I’m not quite finished with it yet, but Paul Woodruff’s recent The Necessity of Theatre: The Art of Watching and Being Watched (Oxford: Oxford University Press, 2008) makes a compelling case for treating theatre as central to the human experience. Woodruff’s point is not to reiterate the now-familiar claim that theatrical drama importantly mirrors human experience, although I assume he would agree with thinkers like Kenneth Burke (who insisted in his own work that theatricality was not a metaphor for human life, but that our interactions are fundamentally dramatically charged). Rather, theatre, which he defines (repeatedly) as “the art by which human beings make or find human action worth watching, in a measured time and place” (18), enacts much of what is basic to human sociability.
Theatre and life are about watching and the maintenance of appropriate distance, and the way in which collective observation provides validation for human interaction (such as in the ways public witness validates a marriage ceremony or makes justice, itself animated by witnesses, collectively persuasive).
The book is a little frustrating – Woodruff is a philosopher and the book starts by discovering the river (and making its boldest claim up front) and then guiding the reader through all the connected tributaries, and that can be a little tedious when the journey starts to feel less like a riverboat cruise and more like navigating sandbars. That is, the project proceeds too fully as a definitional typology of theatre, an approach that performatively contradicts the most important think about theatre itself: finding audiences and keeping them interested. Woodruff also has a tendency to keep announcing how important his claims are: “Formally, however, I can point out already that [my] definition has an elegance that should delight philosophers trained in the classics” (39). “This is bold” (67). “My proposed definition of theatre is loaded” (68). And so on.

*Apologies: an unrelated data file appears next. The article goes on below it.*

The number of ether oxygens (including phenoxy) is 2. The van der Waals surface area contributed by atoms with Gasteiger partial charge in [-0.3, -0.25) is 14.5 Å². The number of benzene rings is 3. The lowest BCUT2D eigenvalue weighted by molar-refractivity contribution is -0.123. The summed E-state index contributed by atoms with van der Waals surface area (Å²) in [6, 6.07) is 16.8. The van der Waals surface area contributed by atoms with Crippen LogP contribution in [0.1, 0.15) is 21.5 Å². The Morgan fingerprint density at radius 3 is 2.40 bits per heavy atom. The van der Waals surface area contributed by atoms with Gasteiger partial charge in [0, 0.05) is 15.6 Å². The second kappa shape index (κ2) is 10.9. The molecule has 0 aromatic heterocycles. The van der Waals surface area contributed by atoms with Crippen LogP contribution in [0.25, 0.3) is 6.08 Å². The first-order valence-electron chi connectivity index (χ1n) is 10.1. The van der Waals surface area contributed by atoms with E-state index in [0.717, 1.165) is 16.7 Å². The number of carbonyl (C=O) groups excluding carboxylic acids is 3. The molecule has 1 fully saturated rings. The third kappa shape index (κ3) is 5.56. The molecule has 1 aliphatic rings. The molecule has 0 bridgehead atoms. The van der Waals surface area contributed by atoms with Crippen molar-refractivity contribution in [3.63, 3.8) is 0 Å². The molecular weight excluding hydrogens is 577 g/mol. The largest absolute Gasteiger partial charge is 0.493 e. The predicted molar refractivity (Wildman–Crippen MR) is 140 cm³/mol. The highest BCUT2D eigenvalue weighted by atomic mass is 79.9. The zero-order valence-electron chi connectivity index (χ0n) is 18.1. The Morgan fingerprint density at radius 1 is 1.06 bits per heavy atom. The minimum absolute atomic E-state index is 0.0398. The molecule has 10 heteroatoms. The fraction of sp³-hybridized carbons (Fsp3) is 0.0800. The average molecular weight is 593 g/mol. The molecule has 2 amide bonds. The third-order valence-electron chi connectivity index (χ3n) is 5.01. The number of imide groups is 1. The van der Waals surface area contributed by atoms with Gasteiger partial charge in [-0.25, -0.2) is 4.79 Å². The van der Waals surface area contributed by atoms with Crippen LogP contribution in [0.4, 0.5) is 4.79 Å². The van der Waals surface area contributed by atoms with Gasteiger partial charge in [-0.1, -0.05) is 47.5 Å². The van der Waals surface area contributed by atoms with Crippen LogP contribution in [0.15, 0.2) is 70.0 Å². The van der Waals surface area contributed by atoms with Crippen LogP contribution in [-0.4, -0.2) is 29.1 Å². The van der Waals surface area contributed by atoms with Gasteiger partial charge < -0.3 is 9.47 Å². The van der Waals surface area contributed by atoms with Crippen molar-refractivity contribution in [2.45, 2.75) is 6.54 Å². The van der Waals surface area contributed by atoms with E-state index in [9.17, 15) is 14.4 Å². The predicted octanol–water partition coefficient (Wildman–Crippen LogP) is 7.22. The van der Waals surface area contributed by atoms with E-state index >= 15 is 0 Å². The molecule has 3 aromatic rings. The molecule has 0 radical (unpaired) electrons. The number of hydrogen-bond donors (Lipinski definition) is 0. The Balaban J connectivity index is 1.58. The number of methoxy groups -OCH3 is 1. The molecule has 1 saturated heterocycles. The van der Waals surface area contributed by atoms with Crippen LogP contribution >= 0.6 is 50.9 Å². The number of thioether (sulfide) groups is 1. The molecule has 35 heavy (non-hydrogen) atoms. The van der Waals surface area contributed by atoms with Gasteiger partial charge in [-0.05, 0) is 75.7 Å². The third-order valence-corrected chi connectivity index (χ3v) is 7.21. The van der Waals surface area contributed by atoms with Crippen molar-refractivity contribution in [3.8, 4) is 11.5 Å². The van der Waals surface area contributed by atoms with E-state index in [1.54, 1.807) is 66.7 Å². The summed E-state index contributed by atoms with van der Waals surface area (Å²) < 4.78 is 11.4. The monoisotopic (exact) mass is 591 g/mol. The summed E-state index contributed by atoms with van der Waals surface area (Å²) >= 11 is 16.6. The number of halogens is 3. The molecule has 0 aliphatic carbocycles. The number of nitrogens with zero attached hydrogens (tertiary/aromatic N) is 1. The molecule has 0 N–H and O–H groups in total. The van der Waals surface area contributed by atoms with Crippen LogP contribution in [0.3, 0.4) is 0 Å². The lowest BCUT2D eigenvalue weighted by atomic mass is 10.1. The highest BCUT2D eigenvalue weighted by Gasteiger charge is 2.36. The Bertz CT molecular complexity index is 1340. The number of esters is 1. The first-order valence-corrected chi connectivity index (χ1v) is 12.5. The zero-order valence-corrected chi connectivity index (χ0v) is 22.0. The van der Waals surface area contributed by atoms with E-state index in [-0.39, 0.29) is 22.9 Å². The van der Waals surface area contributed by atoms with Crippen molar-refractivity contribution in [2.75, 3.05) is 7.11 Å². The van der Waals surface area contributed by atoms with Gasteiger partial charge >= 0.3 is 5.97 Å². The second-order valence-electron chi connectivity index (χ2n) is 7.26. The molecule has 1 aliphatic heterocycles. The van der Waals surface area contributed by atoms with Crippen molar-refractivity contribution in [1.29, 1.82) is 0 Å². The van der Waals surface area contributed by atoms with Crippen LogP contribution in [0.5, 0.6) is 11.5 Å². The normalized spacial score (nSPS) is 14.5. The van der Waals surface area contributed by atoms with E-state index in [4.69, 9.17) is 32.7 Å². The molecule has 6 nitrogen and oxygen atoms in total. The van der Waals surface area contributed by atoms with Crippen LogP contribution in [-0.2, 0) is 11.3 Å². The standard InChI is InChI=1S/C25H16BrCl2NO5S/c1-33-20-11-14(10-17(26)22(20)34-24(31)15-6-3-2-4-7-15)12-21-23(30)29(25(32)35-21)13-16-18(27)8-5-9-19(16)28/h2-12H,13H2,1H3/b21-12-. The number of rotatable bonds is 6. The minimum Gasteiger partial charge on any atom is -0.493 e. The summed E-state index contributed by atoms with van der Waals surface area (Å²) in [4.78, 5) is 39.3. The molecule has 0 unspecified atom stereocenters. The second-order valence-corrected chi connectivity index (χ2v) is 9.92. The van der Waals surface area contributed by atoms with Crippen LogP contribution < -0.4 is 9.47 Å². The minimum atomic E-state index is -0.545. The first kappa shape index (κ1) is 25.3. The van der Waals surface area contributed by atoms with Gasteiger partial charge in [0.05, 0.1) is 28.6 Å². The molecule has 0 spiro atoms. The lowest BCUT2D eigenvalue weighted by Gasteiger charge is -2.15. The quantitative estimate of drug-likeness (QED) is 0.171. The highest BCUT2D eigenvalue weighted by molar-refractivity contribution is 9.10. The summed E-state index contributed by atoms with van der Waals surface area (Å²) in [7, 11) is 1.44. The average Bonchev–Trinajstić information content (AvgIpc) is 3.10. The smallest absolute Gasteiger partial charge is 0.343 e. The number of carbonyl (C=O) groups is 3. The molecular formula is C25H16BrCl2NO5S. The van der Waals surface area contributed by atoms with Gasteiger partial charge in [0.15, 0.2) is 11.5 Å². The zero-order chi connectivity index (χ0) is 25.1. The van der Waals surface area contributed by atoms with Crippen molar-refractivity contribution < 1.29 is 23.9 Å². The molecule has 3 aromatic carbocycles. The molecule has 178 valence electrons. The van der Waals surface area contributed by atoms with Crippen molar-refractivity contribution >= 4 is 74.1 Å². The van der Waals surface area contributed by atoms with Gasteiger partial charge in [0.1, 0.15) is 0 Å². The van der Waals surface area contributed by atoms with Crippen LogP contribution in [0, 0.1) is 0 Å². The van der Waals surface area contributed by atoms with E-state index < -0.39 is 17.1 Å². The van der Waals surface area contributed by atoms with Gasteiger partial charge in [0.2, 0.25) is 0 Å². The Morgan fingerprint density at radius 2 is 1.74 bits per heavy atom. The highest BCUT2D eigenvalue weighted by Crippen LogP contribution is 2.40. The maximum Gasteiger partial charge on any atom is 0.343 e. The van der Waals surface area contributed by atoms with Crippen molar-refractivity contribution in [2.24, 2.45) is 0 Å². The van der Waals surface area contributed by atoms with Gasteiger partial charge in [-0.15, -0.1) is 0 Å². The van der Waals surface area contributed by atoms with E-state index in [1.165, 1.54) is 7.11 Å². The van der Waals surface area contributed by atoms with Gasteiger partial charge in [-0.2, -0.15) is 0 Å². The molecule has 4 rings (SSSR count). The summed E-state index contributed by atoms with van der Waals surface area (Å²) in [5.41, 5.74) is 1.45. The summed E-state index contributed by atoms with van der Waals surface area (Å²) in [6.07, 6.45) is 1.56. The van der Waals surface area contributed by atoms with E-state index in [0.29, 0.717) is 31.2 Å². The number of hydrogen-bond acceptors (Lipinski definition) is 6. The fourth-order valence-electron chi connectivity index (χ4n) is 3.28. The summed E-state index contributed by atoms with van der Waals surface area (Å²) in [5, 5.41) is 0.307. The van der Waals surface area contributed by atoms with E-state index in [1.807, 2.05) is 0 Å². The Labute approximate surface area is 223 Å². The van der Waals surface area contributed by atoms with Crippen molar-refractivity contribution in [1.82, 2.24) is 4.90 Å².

But along the way Woodruff says a lot of interesting things. Some examples:
• “Justice needs a witness. Wherever justice is done in the public eye, there is theatre, and the theatre helps make the justice real” (9).
• “People need theatre. They need it the way they need each other – the way they need to gather, to talk things over, to have stories in common, to share friends and enemies. They need to watch, together, something human. Without this…, well, without this we would be a different sort of species. Theatre is as distinctive of human beings, in my view, as language itself” (11).
• “Politics needs all of us to be witnesses, if we are to be a democracy and if we are to believe that our politics embody justice. In democracy, the people hold their leaders accountable, but the people cannot do this if they are kept in the dark. Leaders who work in closed meetings are darkening the stage of public life and they are threatening justice” (23).
• “The whole art of theatre is the one we must be able to practice in order to secure our bare, naked cultural survival” (26).
• “A performance of Antigone has more in common with a football game than it does with a film of Antigone” (44).
I began by cheating, I suppose, by reading the epilogue, where Woodruff notes: “I do not mean this book to be an answer to Plato and Rousseau…, because I think theatre in our time is not powerful enough to have real enemies. Theatre does have false friends, however, and they would confine it to a precious realm in the fine arts. We need to pull theatre away from its false friends, but we have a greater task. We need to defend theatre against the idea that it is irrelevant, that it is an elitist and a dying art, kept alive by a few cranks in a culture attuned only to film and television. I want to support the entire boldness of my title: The Necessity of Theatre” (231).